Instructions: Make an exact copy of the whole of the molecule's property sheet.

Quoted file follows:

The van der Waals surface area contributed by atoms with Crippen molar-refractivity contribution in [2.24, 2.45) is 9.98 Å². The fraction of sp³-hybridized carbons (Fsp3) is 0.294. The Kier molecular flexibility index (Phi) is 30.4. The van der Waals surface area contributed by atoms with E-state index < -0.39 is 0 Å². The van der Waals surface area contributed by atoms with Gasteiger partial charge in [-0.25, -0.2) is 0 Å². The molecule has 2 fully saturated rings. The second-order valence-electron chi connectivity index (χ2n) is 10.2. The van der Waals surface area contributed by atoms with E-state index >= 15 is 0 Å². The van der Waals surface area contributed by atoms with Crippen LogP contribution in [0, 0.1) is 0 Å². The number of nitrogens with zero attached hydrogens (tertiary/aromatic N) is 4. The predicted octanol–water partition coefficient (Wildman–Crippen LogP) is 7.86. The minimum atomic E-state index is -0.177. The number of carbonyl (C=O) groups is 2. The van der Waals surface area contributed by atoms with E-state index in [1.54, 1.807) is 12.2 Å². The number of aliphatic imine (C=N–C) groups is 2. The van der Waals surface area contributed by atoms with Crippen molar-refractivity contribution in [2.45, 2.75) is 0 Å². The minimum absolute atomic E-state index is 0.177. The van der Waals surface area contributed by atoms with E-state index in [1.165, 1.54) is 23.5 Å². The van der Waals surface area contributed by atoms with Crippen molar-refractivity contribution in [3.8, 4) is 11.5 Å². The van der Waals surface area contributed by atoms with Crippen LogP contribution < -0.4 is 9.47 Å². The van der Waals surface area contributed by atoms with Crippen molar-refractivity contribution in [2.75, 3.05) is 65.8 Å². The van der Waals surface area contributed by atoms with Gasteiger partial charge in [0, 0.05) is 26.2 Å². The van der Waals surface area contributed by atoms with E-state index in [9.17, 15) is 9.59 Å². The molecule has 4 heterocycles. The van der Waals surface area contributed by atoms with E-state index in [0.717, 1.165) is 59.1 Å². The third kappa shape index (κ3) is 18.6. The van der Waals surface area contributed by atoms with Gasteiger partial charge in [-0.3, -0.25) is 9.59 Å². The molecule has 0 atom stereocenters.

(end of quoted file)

The van der Waals surface area contributed by atoms with Crippen molar-refractivity contribution in [2.24, 2.45) is 9.98 Å². The fraction of sp³-hybridized carbons (Fsp3) is 0.294. The Kier molecular flexibility index (Phi) is 30.4. The van der Waals surface area contributed by atoms with E-state index < -0.39 is 0 Å². The van der Waals surface area contributed by atoms with Gasteiger partial charge in [-0.25, -0.2) is 0 Å². The molecule has 2 fully saturated rings. The second-order valence-electron chi connectivity index (χ2n) is 10.2. The van der Waals surface area contributed by atoms with E-state index >= 15 is 0 Å². The van der Waals surface area contributed by atoms with Crippen LogP contribution in [0, 0.1) is 0 Å². The number of nitrogens with zero attached hydrogens (tertiary/aromatic N) is 4. The predicted octanol–water partition coefficient (Wildman–Crippen LogP) is 7.86. The minimum atomic E-state index is -0.177. The number of carbonyl (C=O) groups is 2. The van der Waals surface area contributed by atoms with E-state index in [1.54, 1.807) is 12.2 Å². The number of aliphatic imine (C=N–C) groups is 2. The van der Waals surface area contributed by atoms with Crippen molar-refractivity contribution in [2.45, 2.75) is 0 Å². The minimum absolute atomic E-state index is 0.177. The van der Waals surface area contributed by atoms with E-state index in [1.165, 1.54) is 23.5 Å². The van der Waals surface area contributed by atoms with Crippen molar-refractivity contribution in [3.8, 4) is 11.5 Å². The van der Waals surface area contributed by atoms with Crippen LogP contribution < -0.4 is 9.47 Å². The van der Waals surface area contributed by atoms with Crippen molar-refractivity contribution in [2.75, 3.05) is 65.8 Å². The van der Waals surface area contributed by atoms with Gasteiger partial charge in [0, 0.05) is 26.2 Å². The van der Waals surface area contributed by atoms with E-state index in [9.17, 15) is 9.59 Å². The molecule has 4 heterocycles. The van der Waals surface area contributed by atoms with E-state index in [0.717, 1.165) is 59.1 Å². The third kappa shape index (κ3) is 18.6. The van der Waals surface area contributed by atoms with Gasteiger partial charge in [-0.3, -0.25) is 9.59 Å². The molecule has 0 atom stereocenters.